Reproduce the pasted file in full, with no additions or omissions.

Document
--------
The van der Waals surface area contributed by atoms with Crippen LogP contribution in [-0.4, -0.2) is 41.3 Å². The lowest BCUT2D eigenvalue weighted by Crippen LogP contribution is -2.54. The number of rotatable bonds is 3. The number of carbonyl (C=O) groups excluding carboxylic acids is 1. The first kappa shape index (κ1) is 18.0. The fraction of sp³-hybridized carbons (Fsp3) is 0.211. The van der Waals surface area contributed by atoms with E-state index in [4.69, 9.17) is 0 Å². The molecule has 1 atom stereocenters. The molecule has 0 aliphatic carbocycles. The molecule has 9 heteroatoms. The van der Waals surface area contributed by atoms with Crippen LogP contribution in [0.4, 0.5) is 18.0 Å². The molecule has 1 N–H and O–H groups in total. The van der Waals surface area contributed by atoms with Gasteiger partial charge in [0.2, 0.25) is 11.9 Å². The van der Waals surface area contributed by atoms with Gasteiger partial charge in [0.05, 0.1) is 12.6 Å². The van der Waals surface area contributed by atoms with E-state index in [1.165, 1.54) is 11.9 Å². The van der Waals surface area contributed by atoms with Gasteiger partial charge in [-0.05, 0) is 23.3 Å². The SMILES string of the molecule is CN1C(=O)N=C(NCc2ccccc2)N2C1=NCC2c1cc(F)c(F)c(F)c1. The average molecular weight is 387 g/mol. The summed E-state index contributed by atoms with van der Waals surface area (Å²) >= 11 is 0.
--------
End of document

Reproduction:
The van der Waals surface area contributed by atoms with Crippen LogP contribution in [-0.4, -0.2) is 41.3 Å². The lowest BCUT2D eigenvalue weighted by Crippen LogP contribution is -2.54. The number of rotatable bonds is 3. The number of carbonyl (C=O) groups excluding carboxylic acids is 1. The first kappa shape index (κ1) is 18.0. The fraction of sp³-hybridized carbons (Fsp3) is 0.211. The van der Waals surface area contributed by atoms with E-state index in [4.69, 9.17) is 0 Å². The molecule has 1 atom stereocenters. The molecule has 0 aliphatic carbocycles. The molecule has 9 heteroatoms. The van der Waals surface area contributed by atoms with Crippen LogP contribution in [0.4, 0.5) is 18.0 Å². The molecule has 1 N–H and O–H groups in total. The van der Waals surface area contributed by atoms with Gasteiger partial charge in [0.2, 0.25) is 11.9 Å². The van der Waals surface area contributed by atoms with Gasteiger partial charge in [0.05, 0.1) is 12.6 Å². The van der Waals surface area contributed by atoms with E-state index in [1.165, 1.54) is 11.9 Å². The van der Waals surface area contributed by atoms with Gasteiger partial charge in [-0.05, 0) is 23.3 Å². The SMILES string of the molecule is CN1C(=O)N=C(NCc2ccccc2)N2C1=NCC2c1cc(F)c(F)c(F)c1. The average molecular weight is 387 g/mol. The summed E-state index contributed by atoms with van der Waals surface area (Å²) >= 11 is 0.